CLEVELAND, Ohio — Todd Snitchler, the former chairman of the Public Utilities Commission of Ohio, is leaving the Buckeye State for a job with the American Petroleum Institute.
Snitchler will head the API’s Market Development department. His responsibility will be to work with industry, governments and regulatory agencies to promote natural gas development and increased demand for the clean-burning fuel.
The Market Development’s overall mission, said Jack Gerard, API’s president and CEO, in a statement accompanying the announcement, is to promote natural gas in power generation, manufacturing and the export of liquefied natural gas into world markets.
API has been a strong opponent of FirstEnergy’s efforts to convince Ohio lawmakers to create unprecedented special customer charges to subsidize its nuclear power plant fleet.
API Chief Economist Erica Bowman has testified against FirstEnergy’s proposal before both Ohio Senate and House committees.
And Gerard, in a interview earlier this year said markets, not government, should decide whether the nuclear plants survive.
Asked twice whether FirstEnergy should just close the plants rather than seek an extra subsidy from customers, Gerard invoked market competition as the final arbiter.
“Our position is we ought to follow free market principles, with the focus being on the consumer. As society continues to demand more and cleaner sources of energy, watch what the companies are doing and how they react to that. They are all focused on the consumer. They will do it in the most cost effective way,” he said.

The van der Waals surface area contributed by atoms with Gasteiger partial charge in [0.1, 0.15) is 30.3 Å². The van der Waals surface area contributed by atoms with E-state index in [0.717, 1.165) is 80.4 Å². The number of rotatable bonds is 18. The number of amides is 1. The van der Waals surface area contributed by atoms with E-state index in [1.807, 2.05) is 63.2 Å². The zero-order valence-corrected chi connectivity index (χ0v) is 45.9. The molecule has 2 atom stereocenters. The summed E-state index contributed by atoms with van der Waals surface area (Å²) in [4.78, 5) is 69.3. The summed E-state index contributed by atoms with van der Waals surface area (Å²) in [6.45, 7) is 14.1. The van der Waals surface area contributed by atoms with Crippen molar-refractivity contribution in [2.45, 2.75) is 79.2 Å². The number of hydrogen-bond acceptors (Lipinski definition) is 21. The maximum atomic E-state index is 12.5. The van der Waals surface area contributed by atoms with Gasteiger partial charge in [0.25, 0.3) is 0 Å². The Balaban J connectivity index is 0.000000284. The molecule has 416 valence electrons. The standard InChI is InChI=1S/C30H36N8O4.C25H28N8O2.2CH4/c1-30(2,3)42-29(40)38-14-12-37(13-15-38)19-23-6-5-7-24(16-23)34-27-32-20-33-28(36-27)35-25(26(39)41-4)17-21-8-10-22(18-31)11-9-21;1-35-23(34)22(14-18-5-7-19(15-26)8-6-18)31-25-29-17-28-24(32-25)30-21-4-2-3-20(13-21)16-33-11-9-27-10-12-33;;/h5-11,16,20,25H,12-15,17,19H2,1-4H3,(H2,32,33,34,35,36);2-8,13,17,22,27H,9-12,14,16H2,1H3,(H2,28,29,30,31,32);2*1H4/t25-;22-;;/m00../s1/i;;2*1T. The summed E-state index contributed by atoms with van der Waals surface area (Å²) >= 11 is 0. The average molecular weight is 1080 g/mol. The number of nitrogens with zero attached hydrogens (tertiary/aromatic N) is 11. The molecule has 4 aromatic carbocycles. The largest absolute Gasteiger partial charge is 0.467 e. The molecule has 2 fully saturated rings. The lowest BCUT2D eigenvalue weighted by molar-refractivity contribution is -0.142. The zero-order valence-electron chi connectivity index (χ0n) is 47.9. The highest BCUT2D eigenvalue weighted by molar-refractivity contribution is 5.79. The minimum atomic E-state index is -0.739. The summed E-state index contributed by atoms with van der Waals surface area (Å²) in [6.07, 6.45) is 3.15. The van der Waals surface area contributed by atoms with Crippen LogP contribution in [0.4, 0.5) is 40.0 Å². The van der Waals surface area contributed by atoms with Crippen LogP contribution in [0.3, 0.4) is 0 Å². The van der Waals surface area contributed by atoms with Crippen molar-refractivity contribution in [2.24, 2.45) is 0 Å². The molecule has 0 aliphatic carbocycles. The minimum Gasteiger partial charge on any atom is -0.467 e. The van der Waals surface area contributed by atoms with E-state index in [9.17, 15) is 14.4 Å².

FirstEnergy has said it wants out of competitive markets, one way or another, prompting opponents to say the company needs the new fees in order to sell the nuclear plants.
Snitchler has in the last several years headed an alliance of independent power producers opposing state-mandated extra funding for FirstEnergy and Ohio’s other traditional utilities whose old nuclear and coal plants are unable to compete with independent power producers, especially producers that have built gas turbines.
In a formal statement, Snitchler said, “Our team . . . will continue to highlight the role of U.S. natural gas in strengthening our economy, improving our environment and benefiting consumers.
“We all rely on this affordable and clean burning fuel to heat our homes, cook our food, produce our favorite consumer products, and provide electricity. It’s important to embrace this abundant energy resource for the continued benefit of consumers, workers, and the environment.”
Snitchler, a lawyer, served three years as chairman of the PUCO. Gov. John Kasich appointed him in 2011 to complete the last three years of former Chairman Alan Schriber’s last term in office.
In a surprise announcement in January 2014, Snitchler said he would not seek a full five-year term. Kasich said he would have preferred that Snitchler stay in the job.
Snitchler had launched an investigation a year before into whether the state’s electric utilities had a true separation between their regulated and unregulated sides.
In November 2015, Snitchler joined Vorys Advisors, an affiliate of the law firm Vorys, Sater, Seymour and Pease. He has dealt with issues involving energy, utilities and regulatory affairs.
Snitchler, a Republican from Uniontown in Stark County, was a state representative from 2009 to 2011.